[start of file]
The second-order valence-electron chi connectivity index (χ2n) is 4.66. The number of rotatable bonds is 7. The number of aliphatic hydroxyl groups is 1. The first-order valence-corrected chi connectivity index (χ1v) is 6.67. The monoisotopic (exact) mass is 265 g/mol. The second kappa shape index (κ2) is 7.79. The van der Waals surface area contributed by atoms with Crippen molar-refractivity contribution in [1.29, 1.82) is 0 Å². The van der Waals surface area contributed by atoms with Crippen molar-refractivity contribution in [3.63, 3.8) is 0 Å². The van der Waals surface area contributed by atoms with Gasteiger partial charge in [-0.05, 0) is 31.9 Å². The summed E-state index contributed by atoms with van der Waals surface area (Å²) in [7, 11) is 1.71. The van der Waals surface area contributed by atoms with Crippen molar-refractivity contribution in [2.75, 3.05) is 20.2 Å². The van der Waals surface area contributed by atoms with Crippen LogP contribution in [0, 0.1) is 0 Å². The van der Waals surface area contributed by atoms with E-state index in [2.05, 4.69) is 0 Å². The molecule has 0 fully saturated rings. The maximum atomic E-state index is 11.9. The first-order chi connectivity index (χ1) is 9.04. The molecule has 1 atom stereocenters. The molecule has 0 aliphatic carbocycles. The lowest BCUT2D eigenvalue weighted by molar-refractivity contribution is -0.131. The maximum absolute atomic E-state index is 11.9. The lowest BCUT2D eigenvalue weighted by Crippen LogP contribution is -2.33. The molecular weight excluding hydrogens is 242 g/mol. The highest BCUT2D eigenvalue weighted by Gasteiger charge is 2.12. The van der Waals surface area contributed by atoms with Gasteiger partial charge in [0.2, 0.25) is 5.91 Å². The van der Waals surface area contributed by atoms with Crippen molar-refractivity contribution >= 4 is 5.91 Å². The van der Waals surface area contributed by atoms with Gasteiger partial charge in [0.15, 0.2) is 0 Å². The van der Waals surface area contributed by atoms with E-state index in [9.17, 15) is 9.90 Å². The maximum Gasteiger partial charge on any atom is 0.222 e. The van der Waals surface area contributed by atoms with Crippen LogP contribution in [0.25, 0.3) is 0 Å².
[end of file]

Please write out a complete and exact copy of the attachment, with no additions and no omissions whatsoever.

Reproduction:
The second-order valence-electron chi connectivity index (χ2n) is 4.66. The number of rotatable bonds is 7. The number of aliphatic hydroxyl groups is 1. The first-order valence-corrected chi connectivity index (χ1v) is 6.67. The monoisotopic (exact) mass is 265 g/mol. The second kappa shape index (κ2) is 7.79. The van der Waals surface area contributed by atoms with Crippen molar-refractivity contribution in [1.29, 1.82) is 0 Å². The van der Waals surface area contributed by atoms with Crippen molar-refractivity contribution in [3.63, 3.8) is 0 Å². The van der Waals surface area contributed by atoms with Gasteiger partial charge in [-0.05, 0) is 31.9 Å². The summed E-state index contributed by atoms with van der Waals surface area (Å²) in [7, 11) is 1.71. The van der Waals surface area contributed by atoms with Crippen molar-refractivity contribution in [2.75, 3.05) is 20.2 Å². The van der Waals surface area contributed by atoms with Crippen LogP contribution in [0, 0.1) is 0 Å². The van der Waals surface area contributed by atoms with E-state index in [2.05, 4.69) is 0 Å². The molecule has 0 fully saturated rings. The maximum atomic E-state index is 11.9. The first-order chi connectivity index (χ1) is 9.04. The molecule has 1 atom stereocenters. The molecule has 0 aliphatic carbocycles. The lowest BCUT2D eigenvalue weighted by molar-refractivity contribution is -0.131. The maximum absolute atomic E-state index is 11.9. The lowest BCUT2D eigenvalue weighted by Crippen LogP contribution is -2.33. The molecular weight excluding hydrogens is 242 g/mol. The highest BCUT2D eigenvalue weighted by Gasteiger charge is 2.12. The van der Waals surface area contributed by atoms with Gasteiger partial charge in [0.2, 0.25) is 5.91 Å². The van der Waals surface area contributed by atoms with Crippen molar-refractivity contribution >= 4 is 5.91 Å². The van der Waals surface area contributed by atoms with Gasteiger partial charge in [0.15, 0.2) is 0 Å². The van der Waals surface area contributed by atoms with E-state index in [9.17, 15) is 9.90 Å². The maximum Gasteiger partial charge on any atom is 0.222 e. The van der Waals surface area contributed by atoms with Crippen LogP contribution in [0.25, 0.3) is 0 Å².